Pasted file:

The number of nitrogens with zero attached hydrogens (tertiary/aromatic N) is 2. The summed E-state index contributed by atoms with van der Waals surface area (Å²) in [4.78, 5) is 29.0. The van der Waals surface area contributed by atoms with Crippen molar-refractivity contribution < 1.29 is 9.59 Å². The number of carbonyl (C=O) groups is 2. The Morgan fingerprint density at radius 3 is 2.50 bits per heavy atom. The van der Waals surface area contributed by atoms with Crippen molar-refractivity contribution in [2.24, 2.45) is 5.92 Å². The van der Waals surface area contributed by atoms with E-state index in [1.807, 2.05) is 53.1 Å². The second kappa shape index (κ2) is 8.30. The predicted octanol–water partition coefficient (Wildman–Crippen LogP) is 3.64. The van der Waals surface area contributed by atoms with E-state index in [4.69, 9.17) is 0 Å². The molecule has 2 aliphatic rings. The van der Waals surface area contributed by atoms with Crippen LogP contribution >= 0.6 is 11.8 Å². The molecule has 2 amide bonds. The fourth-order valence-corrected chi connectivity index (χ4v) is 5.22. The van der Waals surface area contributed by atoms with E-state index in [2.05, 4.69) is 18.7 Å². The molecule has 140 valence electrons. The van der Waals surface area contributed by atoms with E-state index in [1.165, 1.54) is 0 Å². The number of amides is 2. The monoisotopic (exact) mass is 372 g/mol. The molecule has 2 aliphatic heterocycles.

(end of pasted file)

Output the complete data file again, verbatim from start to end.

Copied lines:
The number of nitrogens with zero attached hydrogens (tertiary/aromatic N) is 2. The summed E-state index contributed by atoms with van der Waals surface area (Å²) in [4.78, 5) is 29.0. The van der Waals surface area contributed by atoms with Crippen molar-refractivity contribution < 1.29 is 9.59 Å². The number of carbonyl (C=O) groups is 2. The Morgan fingerprint density at radius 3 is 2.50 bits per heavy atom. The van der Waals surface area contributed by atoms with Crippen molar-refractivity contribution in [2.24, 2.45) is 5.92 Å². The van der Waals surface area contributed by atoms with E-state index in [1.807, 2.05) is 53.1 Å². The second kappa shape index (κ2) is 8.30. The predicted octanol–water partition coefficient (Wildman–Crippen LogP) is 3.64. The van der Waals surface area contributed by atoms with E-state index in [4.69, 9.17) is 0 Å². The molecule has 2 aliphatic rings. The van der Waals surface area contributed by atoms with Crippen LogP contribution >= 0.6 is 11.8 Å². The molecule has 2 amide bonds. The fourth-order valence-corrected chi connectivity index (χ4v) is 5.22. The van der Waals surface area contributed by atoms with E-state index in [2.05, 4.69) is 18.7 Å². The molecule has 140 valence electrons. The van der Waals surface area contributed by atoms with E-state index in [1.165, 1.54) is 0 Å². The number of amides is 2. The monoisotopic (exact) mass is 372 g/mol. The molecule has 2 aliphatic heterocycles.